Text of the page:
The photos on the wall, a mere eleven in number, could perhaps not pass muster as a complete exhibition. At least not in a regular gallery.
But ‘Aftermath’, as this photo show on display at G-5A gallery in Mumbai’s Mahalaxmi area is called, is no regular exhibition. Backed by Method, which believes in extending the margins of art in offbeat ways, ‘Aftermath’ reaches out to startle viewers out of the stupor of normal, routine life by showing them the abnormal normal in the lives of the innocent victims of corporate greed and governmental neglect.
“I shot many, many pictures, but chose only those with children in them,” says Rohit Jain, the photographer who took it upon himself to catalogue the sufferings of the victims of the Bhopal Gas Tragedy.
Photo By Rohit Jain
On the night of December 2, 1984 into the morning of December 3, approximately 40 tons of the toxic gas methylisocyanate (MIC) spewed from the Union Carbide Corporation (UCC) factory in Bhopal. Blown by the wind, the gas covered an area of roughly 40 square kilometer. The entire population of old Bhopal was affected; pregnant women miscarried as they ran, children died in their parents’ arms and much more. In the days after, the hospitals were overwhelmed by the dead and dying.
Union Carbide's chemical waste contaminated groundwater to the extent that, even 35 years later, children are burdened with a range of disabilities not seen anywhere else in India. Cerebral palsy, muscular dystrophy (MD), attention deficit hyperactivity disorder (ADHD), Down‘s syndrome, blindness, learning difficulties and growth retardation are common and many of the children, by now young adults, have multiple conditions.
“I was browsing through the internet last year when I read the personal stories of witnesses present in Bhopal on the day of the disaster. It impacted me. I went to Bhopal and met many who had been affected in 1984,’ says Jain. He also realised a large number of children affected by the gas leak and contaminated groundwater and felt the need to alert the world about their suffering.
“I was particularly moved by the courage and love that families showed in looking after these deformed, affected children, born that way due to no fault of their own. I felt I wanted to tell the story through their lives.”
Photo By Rohit Jain
But as his interactions with the families extended into 15 days, Jain felt he could handle it no more. “I decided it was too painful for the families to answer my questions, and as I could not really make a difference in their lives, I should drop the idea of documenting the stories. I returned to Delhi.”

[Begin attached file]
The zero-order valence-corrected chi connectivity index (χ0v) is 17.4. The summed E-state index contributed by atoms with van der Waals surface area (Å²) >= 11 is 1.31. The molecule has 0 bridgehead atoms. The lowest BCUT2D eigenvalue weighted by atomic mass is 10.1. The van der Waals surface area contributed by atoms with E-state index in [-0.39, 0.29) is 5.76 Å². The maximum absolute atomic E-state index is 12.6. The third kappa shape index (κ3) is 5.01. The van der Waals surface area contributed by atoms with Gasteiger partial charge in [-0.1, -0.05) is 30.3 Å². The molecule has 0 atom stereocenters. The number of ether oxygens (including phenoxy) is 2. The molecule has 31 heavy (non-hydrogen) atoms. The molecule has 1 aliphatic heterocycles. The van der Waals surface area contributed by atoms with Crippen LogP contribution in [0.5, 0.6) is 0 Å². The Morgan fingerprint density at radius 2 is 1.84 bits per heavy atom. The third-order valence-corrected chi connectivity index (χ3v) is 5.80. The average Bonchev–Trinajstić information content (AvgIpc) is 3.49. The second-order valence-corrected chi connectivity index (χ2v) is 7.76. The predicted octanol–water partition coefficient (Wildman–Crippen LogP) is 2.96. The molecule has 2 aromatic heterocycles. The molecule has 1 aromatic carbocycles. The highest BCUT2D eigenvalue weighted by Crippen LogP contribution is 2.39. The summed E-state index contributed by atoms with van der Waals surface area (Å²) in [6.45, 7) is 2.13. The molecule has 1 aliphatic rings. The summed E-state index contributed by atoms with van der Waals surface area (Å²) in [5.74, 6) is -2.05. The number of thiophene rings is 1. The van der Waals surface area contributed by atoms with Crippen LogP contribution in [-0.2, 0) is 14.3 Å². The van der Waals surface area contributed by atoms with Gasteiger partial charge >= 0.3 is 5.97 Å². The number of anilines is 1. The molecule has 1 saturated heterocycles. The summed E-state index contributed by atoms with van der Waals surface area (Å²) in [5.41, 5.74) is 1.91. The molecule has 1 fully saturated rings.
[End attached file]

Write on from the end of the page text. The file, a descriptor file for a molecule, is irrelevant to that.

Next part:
When some senior friends advised him to return and use his findings to fight the cause of the victims, he decided to put his own trauma aside, and continue the project.
Jain’s first idea was to address students in colleges, and people on the streets of Delhi, using the photos as placards. “I wanted to ask random people, ‘Do you know what this pic is,’ and create an opening to tell them the story behind the pic... but I lacked the courage to do it alone, as there was no response from people I contacted to join me in this,” he says. Jain pasted the photos on his Instagram account, and hoped it would be seen and create some effect.
And that was exactly what happened. “Method contacted me and offered to set up an exhibition,” he says happily.
With ‘Aftermath’, Jain’s decision to abandon further studies after graduation, to devote himself to social causes has finally been vindicated. “I see the response the photos create and the anger they cause and I realise that I have created some awareness even in a generation that had never heard of the gas tragedy,” he says. The exhibition has also extended his role as the voice of the victims. “I invited the students of mass media whom I lectured to on documentary photography to visit the exhibition, and it was amazing to see their reactions and responses ranging from shock to anger,” he added. “I asked them to help me spread awareness. And not let the victims remain the forgotten children of Union Carbide’s poison.”
Photo By Rohit Jain
Jain’s cause was further strengthened when the friend he had found ‘missing’ earlier, used his photographs as posters and held a public awareness programme on the plight of the Gas Tragedy victims at Jantar Mantar, Delhi, on December 2-3.
Though he has in the past used his art to create other awareness stories like the plight of Adivasis and their migration to cities, it is with ‘Aftermath’ that Jain, who is a grantee of the Pulitzer Centre’s grant for Crisis Reporting, has shown that Photography, an art which often entertains, can reach beyond entertainment to espouse a cause and awaken the public to social consciousness.
(The writer was the Editor of Femina for over a decade)